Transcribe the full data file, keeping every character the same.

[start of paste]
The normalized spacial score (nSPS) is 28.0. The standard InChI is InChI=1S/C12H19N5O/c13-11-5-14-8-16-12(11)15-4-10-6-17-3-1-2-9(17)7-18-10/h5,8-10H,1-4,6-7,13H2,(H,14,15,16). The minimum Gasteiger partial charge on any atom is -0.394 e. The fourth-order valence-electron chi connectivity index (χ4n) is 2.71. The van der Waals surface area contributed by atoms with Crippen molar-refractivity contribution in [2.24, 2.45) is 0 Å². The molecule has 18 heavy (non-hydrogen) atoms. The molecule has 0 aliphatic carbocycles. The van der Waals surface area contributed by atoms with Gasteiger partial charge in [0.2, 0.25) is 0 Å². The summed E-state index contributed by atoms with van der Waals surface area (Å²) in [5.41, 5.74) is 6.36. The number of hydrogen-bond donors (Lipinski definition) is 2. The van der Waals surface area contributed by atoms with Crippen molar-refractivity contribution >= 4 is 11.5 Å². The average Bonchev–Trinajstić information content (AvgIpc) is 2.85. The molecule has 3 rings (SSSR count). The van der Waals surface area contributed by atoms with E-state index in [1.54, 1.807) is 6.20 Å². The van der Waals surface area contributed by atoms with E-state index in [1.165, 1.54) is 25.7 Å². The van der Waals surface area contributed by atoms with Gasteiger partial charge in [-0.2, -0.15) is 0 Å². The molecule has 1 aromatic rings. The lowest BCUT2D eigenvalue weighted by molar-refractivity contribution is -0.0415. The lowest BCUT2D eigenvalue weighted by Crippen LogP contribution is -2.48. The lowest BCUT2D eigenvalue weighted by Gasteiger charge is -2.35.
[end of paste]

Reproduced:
The normalized spacial score (nSPS) is 28.0. The standard InChI is InChI=1S/C12H19N5O/c13-11-5-14-8-16-12(11)15-4-10-6-17-3-1-2-9(17)7-18-10/h5,8-10H,1-4,6-7,13H2,(H,14,15,16). The minimum Gasteiger partial charge on any atom is -0.394 e. The fourth-order valence-electron chi connectivity index (χ4n) is 2.71. The van der Waals surface area contributed by atoms with Crippen molar-refractivity contribution in [2.24, 2.45) is 0 Å². The molecule has 18 heavy (non-hydrogen) atoms. The molecule has 0 aliphatic carbocycles. The van der Waals surface area contributed by atoms with Gasteiger partial charge in [0.2, 0.25) is 0 Å². The summed E-state index contributed by atoms with van der Waals surface area (Å²) in [5.41, 5.74) is 6.36. The number of hydrogen-bond donors (Lipinski definition) is 2. The van der Waals surface area contributed by atoms with Crippen molar-refractivity contribution >= 4 is 11.5 Å². The average Bonchev–Trinajstić information content (AvgIpc) is 2.85. The molecule has 3 rings (SSSR count). The van der Waals surface area contributed by atoms with E-state index in [1.54, 1.807) is 6.20 Å². The van der Waals surface area contributed by atoms with E-state index in [1.165, 1.54) is 25.7 Å². The van der Waals surface area contributed by atoms with Gasteiger partial charge in [-0.2, -0.15) is 0 Å². The molecule has 1 aromatic rings. The lowest BCUT2D eigenvalue weighted by molar-refractivity contribution is -0.0415. The lowest BCUT2D eigenvalue weighted by Crippen LogP contribution is -2.48. The lowest BCUT2D eigenvalue weighted by Gasteiger charge is -2.35.